Instead of plumping for last year’s heroics in a vest I admit I was tired and went for a base layer, an energy gel and a protein bar as I started climbing the very hard going Pyg track up Wyddfa, a fresh looking Jim Hatherley passes me at 21 miles. Even the Half Marathoners had a hard climb going up the Snowdon Ranger path but the Pyg is the hardest route: full of scrambles, hand holds and parts of the route are very exposed to the elements, as well as the feeling it’s never ending. Pretty sure about 30 people must have passed me on the way to the summit, my pace was slow if persistent and it took a good mile downhill to get going again after the top, quads were burning on the descent after all the elevation.
Finally start descending a bit better and sadly the road back into Llanberis again doesn’t happen as we are sent through woodland trails around the back, taking my waterproof off cost me a good minute I can tell you. Past Dolbadarn Castle and I can smell the finish even starting to laugh as one runner goes the wrong way and heads towards Electric Mountain! Over the line to a great applause from the crowd and and the Striders faithful, a bit quicker than last year also.
Nothing on photo can tell you what this race is like, if you ran the full, the half or the 10k you deserve massive respect; it is a very tough race or perhaps event. You really have to have been ¾ up a Welsh mountainside exposed to the elements with badly aching legs and fading energy to imagine what this is like. I have massive respect for everyone who did this weekend’s races, everyone in my eyes achieved, although there were some stunning results also.
See you next year? [Rob]
This was the inaugural running of a fantastic half marathon from Eye Kettleby Lakes, just outside Melton Mowbray. There was a great showing from the Stilton Striders and our MRC and parkrun friends running, volunteering and supporting. The route started in the campsite and followed quiet country lanes to Great Dalby, where there was enthusiastic support and another water stop, before heading off on an undulating loop round to Little Dalby and past (not up!) Burrough Hill to rejoin the road back to Eye Kettleby. Some great views and perfect running conditions, slightly breezy and overcast to start and brightening later.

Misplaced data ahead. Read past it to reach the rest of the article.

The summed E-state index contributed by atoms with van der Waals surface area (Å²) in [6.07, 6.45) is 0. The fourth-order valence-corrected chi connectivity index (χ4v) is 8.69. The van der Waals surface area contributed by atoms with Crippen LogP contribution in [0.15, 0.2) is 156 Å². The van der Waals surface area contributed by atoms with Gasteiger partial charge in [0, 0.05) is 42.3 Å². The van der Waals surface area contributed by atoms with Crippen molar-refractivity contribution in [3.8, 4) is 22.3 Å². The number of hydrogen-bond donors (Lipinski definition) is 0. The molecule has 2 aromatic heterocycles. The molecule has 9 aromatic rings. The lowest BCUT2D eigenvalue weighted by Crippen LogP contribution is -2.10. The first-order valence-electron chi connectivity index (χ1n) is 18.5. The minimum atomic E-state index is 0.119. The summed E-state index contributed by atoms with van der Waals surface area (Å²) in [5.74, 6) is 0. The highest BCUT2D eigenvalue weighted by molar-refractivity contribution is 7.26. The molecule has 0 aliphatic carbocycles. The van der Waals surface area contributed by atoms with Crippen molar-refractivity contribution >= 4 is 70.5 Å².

Jay Barton won the race and so was first Strider home in 1:19:25, followed by Luke Eggleston who also got onto the podium in 3rd place in a PB time of 1:26:05. Also well placed were Stuart Shaw (6th, 1:27:49), Matt Gayton (8th, 1:29:26), Darren Glover (10th, 1:30:59), and Mark Stoneley (12th, 1:34:50). Natalie Teece was 15th overall and first lady home in 1:35:14. Michael Cooke was 20th (1:39:58), followed by Andy Nicholls (1:40:23), Greeba Heard (2nd lady in 1:43:18), John Houghton (1:44:06), Alan Thompson (1:46:37), Michelle Farlow (4th lady, 1:48:15) and Vicki Lowe (8th lady, 1:49:35), Abi Arnott (1:52:28), Simon Proctor (1:54:51), Mike Brighty (1:56:36), Mike Williams (1:56:55), Helen Plant (1:57:16), Jon Wilson (1:57:30), Matt Chalmers (1:58:30 PB), Sarah Lawrence (1:59:53), Vanessa Walker (2:08:31), Nicholas Smith (2:12:57), Celina Silver (2:13:01), Kaye Mead (2:13:49 PB), Charlotte Allen (2:14:15), Lou Houghton (2:20:07), Alison Wilson (2:22:28) and finally, dressed as cavemen Clive Kent (2:27:25), Jenny Kent (2:27:27) and Laura Pickard (2:27:28), chased home by best-dressed dinosaur Ben Pickard (2:27:28).
Unfortunately we had a few injuries and Ray Walker and Debs Wilson weren’t able to finish the half. Despite injuries, Liz Parkinson completed the 5k run that was held at the same time. They also took lots of great photos.
Many thanks to Shane Sharkey, Theresa Coltman, Helen Benzie, Nina Snowling, Wendy Piesley and all the other volunteers for their cheerful support on the course.
Following the race, there was lots of catching up over tea and cake, a hog roast and some amazing ice cream. All sat outside admiring the beautiful views across the lakes and listening to George Simpson doing a lovely acoustic set. An ideal way to spend a Sunday and we’re all hoping that it’s on again next year. For more details keep an eye on: www.claireschallenge.co.uk [Jenny]